Consider antitrust law: Matt Stoller had a helpful piece arguing that a big cause of Hollywood’s current mess is the vertical integration that came along with the adoption of streaming. That’s when every step of production and distribution has been combined in a single company. (Think of how Netflix both makes content and distributes it, and you just pay a flat fee at the tail end.) Vertical integration actually used to be illegal, until the interpretation and enforcement of antitrust law was drastically loosened in the Reagan era. And crucially, vertical integration actually destroys markets, which only exist between firms, not within them. Stoller makes a compelling case that this loss of market dynamics and price signals lead to the wildly self-destructive bets studios made in the streaming era, as well as the collapse of residuals for actors and writers—recall that residuals were calculated from viewership numbers that had to be shared between firms paying each other for different steps in the production process.
If today, we still enforced antitrust law the way we enforced it in the mid 20th-century, the arrival of streaming and A.I. would’ve played out very differently in Hollywood. And in our alternate democratic universe, well-enforced antitrust law would allow any group of workers to break off and form a new company, if they thought their fellow workers within a company were treating them unfairly. Then they could bargain firm to firm, rather than worker to worker within the firm.
The government makes the law, then the law makes the market.
Finally, there’s intellectual property, which comes up again with artificial intelligence. As I said, ownership rights are just a set of rules designed by society. They’re meant to approximate how our moral intuitions layer atop a hopelessly complex real world, and they will inevitably do this imperfectly. That’s particularly easy to see with intellectual property, which deals with abstract ideas rather than concrete possessions. And it’s doubly easy to see with A.I., because A.I. software systems literally have to be trained on huge collections of pre-existing text and images and data—all of which were created at some point by someone’s labor. And that person is not compensated by the A.I. owner.
Now, if an actor is scanned and their likeness replicated, it seems fairly straightforward they should have intellectual property rights to that likeness. But what of an actor or script generated wholesale by artificial intelligence, and thus built atop the unsung labor of countless others? Millman has a clever solution to this conundrum: all material generated by A.I.—scripts, images, etc—should be public domain. I.E. no one should have intellectual ownership over it.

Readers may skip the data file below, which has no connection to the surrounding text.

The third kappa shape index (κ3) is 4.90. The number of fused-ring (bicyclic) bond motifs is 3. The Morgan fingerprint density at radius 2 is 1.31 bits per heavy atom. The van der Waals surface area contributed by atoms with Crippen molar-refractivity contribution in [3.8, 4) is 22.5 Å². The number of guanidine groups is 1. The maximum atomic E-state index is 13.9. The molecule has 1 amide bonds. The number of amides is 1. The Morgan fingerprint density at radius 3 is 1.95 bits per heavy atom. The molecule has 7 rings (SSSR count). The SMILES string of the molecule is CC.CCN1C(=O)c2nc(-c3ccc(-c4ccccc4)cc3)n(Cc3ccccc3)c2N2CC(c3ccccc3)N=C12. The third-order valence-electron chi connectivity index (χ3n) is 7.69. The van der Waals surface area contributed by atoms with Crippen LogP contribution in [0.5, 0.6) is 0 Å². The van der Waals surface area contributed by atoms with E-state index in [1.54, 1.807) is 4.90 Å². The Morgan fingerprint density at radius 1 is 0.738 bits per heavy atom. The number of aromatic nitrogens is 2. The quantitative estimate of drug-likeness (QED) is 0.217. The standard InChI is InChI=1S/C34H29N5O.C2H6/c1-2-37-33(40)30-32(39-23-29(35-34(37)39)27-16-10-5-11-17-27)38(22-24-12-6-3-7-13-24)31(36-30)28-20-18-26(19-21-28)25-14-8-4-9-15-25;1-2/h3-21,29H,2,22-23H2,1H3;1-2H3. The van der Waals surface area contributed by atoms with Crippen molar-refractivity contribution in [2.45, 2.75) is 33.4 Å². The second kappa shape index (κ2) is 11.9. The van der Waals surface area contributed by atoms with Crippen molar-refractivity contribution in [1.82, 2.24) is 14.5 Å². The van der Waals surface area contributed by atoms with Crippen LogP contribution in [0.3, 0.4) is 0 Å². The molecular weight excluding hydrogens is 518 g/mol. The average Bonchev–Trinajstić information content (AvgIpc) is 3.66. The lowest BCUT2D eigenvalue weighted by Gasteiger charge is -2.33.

Again, that’s a rule our society would have to choose, and our government would have to pass and enforce. There’s no “natural” answer to the question of how property rights should be designed.
The last, deeper truth here, is that all technology—indeed, all wealth creation, period—is like this: a collective, society-wide achievement, built by thousands of small steps and breakthroughs and insights by thousands of people over time. And only a handful of those people will wind up getting the ownership rights that actually get them a cut of the income stream that technology generates.
This has always struck me as one of the most compelling moral arguments for a universal basic income.2 We will never be able to adequately parse out each contribution an individual has made to our society’s collective wealth creation. The idea that any system of property rights, however practically necessary, can achieve that parsing is a fantasy. So the best way to handle the problem is to just guarantee every member of our society a basic stream of income, taken out of our collective wealth—wealth generated through the technology that we are all both privileged and burdened to live with.
Arguably, in a genuinely egalitarian and democratic society, “a national infrastructure to help people retrain and shift careers and industries” is what higher education would be: a lifelong offer, open to every person for free, to come in when they need to and learn something new. It’s also worth noting that in a sufficiently tight labor market, companies will be much more willing to foot the bill for training and re-skilling new workers that come in from other industries.
Of course, it’s also a compelling moral argument for making employment itself a universal human right, and for ensuring that the gap between the highest- and lowest-paying jobs doesn’t become too large. A job is, itself, one of the ways our society divvies out income from our collective wealth creation.